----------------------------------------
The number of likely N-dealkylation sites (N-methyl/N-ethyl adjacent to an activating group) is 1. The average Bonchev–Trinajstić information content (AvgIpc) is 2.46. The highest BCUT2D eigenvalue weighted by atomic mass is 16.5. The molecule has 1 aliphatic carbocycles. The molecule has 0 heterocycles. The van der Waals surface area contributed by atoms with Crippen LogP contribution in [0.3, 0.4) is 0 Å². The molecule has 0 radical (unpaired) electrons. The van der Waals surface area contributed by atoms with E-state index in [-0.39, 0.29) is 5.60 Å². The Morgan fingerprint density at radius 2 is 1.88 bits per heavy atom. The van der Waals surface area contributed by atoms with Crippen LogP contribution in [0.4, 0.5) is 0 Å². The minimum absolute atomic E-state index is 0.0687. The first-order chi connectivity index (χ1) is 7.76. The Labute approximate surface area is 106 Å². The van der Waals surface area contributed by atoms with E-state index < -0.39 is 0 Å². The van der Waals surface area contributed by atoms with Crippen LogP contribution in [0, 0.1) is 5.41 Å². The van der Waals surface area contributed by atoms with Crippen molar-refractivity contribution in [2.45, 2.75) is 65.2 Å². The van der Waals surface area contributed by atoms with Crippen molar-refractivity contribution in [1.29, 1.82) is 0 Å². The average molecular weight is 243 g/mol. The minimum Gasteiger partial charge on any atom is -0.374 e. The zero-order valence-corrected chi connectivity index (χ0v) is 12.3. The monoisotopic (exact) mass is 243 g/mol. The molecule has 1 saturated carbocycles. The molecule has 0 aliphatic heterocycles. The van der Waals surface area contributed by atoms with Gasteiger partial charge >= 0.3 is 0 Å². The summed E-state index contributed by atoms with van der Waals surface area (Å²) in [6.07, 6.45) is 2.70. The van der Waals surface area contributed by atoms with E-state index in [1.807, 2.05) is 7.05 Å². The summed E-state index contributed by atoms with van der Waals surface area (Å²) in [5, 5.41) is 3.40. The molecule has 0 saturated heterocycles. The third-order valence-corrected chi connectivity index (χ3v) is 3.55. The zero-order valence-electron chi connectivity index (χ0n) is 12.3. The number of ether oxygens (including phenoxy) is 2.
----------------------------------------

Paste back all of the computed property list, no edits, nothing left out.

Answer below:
The number of likely N-dealkylation sites (N-methyl/N-ethyl adjacent to an activating group) is 1. The average Bonchev–Trinajstić information content (AvgIpc) is 2.46. The highest BCUT2D eigenvalue weighted by atomic mass is 16.5. The molecule has 1 aliphatic carbocycles. The molecule has 0 heterocycles. The van der Waals surface area contributed by atoms with Crippen LogP contribution in [0.3, 0.4) is 0 Å². The molecule has 0 radical (unpaired) electrons. The van der Waals surface area contributed by atoms with E-state index in [-0.39, 0.29) is 5.60 Å². The Morgan fingerprint density at radius 2 is 1.88 bits per heavy atom. The van der Waals surface area contributed by atoms with Crippen LogP contribution in [0.4, 0.5) is 0 Å². The minimum absolute atomic E-state index is 0.0687. The first-order chi connectivity index (χ1) is 7.76. The Labute approximate surface area is 106 Å². The van der Waals surface area contributed by atoms with E-state index < -0.39 is 0 Å². The van der Waals surface area contributed by atoms with Crippen LogP contribution in [0, 0.1) is 5.41 Å². The van der Waals surface area contributed by atoms with Crippen molar-refractivity contribution in [2.45, 2.75) is 65.2 Å². The van der Waals surface area contributed by atoms with Crippen molar-refractivity contribution in [1.29, 1.82) is 0 Å². The average molecular weight is 243 g/mol. The minimum Gasteiger partial charge on any atom is -0.374 e. The zero-order valence-corrected chi connectivity index (χ0v) is 12.3. The monoisotopic (exact) mass is 243 g/mol. The molecule has 1 saturated carbocycles. The molecule has 0 aliphatic heterocycles. The van der Waals surface area contributed by atoms with Gasteiger partial charge >= 0.3 is 0 Å². The summed E-state index contributed by atoms with van der Waals surface area (Å²) in [6.07, 6.45) is 2.70. The van der Waals surface area contributed by atoms with E-state index in [1.807, 2.05) is 7.05 Å². The summed E-state index contributed by atoms with van der Waals surface area (Å²) in [5, 5.41) is 3.40. The molecule has 0 saturated heterocycles. The third-order valence-corrected chi connectivity index (χ3v) is 3.55. The zero-order valence-electron chi connectivity index (χ0n) is 12.3. The number of ether oxygens (including phenoxy) is 2.